Education and Training Boards Replace VECs

education training boardsSixteen  Education and Training boards (ETBs) have replaced the  33 Vocational Education Committees (VECs). that previously existed, VECs were established in 1930 by the Vocational Education Act with their original purpose being to provide continuation and technical education to 14 to 16 year olds. Over time the responsibilities of VECs increased particularly in the area of adult education, such as post-primary education and further education. In September 2008, County Dublin VEC opened its first community National School in Porterstown, Dublin 15 and this was the first time the VEC had been involved in primary school education.

VECs also provided second level education to nearly 100,000 students in 247 schools and more than 200,000 adults participated in VEC adult and community education programmes each year. Through local VECs there has been a wide range of learning opportunities available to people who want to improve their qualifications and skills and to those wanting a second educational chance. Courses and training include full-time and part-time adult education programmes, night classes, skills for work programmes and adult literacy services.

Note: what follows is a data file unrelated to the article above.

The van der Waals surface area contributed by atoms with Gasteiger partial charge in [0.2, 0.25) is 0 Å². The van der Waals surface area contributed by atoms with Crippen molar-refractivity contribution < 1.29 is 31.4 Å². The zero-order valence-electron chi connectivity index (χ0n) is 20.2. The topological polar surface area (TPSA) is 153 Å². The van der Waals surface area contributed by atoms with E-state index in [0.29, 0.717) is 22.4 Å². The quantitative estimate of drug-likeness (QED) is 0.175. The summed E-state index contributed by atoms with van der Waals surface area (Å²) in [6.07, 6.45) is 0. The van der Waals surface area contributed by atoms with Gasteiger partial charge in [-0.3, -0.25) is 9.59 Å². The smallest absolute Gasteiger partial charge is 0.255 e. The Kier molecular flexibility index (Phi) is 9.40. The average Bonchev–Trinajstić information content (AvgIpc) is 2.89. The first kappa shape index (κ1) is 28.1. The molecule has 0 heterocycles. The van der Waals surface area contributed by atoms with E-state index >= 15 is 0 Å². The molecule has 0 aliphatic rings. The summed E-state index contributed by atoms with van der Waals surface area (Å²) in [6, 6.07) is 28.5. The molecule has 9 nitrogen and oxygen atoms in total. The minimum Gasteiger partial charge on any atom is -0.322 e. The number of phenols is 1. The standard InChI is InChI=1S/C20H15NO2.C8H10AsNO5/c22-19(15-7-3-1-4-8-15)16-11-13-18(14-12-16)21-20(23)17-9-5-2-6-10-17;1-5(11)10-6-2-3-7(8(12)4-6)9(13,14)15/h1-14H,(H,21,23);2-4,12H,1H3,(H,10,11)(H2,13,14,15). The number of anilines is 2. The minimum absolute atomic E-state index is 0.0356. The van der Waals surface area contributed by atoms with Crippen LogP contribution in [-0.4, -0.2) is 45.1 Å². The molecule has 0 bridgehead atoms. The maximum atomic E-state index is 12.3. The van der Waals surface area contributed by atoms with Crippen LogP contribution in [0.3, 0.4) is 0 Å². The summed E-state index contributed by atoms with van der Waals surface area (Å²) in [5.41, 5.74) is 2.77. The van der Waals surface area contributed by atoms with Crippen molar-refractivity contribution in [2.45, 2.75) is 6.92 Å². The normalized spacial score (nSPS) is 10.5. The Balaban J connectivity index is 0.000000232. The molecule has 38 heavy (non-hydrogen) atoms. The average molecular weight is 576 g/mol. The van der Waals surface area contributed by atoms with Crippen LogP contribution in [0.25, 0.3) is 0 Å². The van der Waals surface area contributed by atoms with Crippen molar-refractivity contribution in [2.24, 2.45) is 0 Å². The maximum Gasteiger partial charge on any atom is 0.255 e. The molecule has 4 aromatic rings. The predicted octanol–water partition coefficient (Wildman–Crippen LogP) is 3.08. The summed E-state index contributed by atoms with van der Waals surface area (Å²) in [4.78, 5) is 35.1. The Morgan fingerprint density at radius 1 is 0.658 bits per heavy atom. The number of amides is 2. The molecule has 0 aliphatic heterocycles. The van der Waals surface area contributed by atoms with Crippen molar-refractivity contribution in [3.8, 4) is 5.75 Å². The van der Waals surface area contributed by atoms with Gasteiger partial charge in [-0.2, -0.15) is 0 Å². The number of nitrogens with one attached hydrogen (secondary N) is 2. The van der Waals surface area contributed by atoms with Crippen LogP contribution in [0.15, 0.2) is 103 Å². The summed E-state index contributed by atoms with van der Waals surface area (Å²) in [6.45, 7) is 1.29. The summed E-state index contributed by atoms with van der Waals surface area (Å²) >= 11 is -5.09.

As well as taking over the responsibilities of the VECs, ETBs are responsible for SOLAS; a new further education and training authority that replaced FÁS.

The list of ETBs is as follows:

– City of Dublin ETB
– Donegal ETB
– Kerry ETB
– Cork ETB
– Galway and Roscommon ETB
– Limerick and Clare ETB
– Cavan and Monaghan ETB
– Dublin and Dun Laoghaire ETB
– Kildare and Wicklow ETB
– Kilkenny and Carlow ETB
– Laois and Offaly ETB
– Longford and Westmeath ETB
– Louth and Meath ETB
– Mayo, Sligo and Leitrim ETB
– Tipperary ETB
– Waterford and Wexford ETB

With this increase in responsibility of ETBs, there is the obvious question as to whether there will be sufficient support to cover all the areas that the VECs had previously covered. The changes are drastic; Mayo, Sligo and Leitrim are now all sharing one ETB when they used to have one VEC each and Limerick and Clare are now sharing one where there used to be three VECs between them. City of Dublin, Donegal and Kerry are the only headquarters to remain unaffected by the change. The government has estimated that these changes will result in savings of €2.1m annually and only time will tell if these departments can run as effectively as they hope.

Author:
Fiona McBennett

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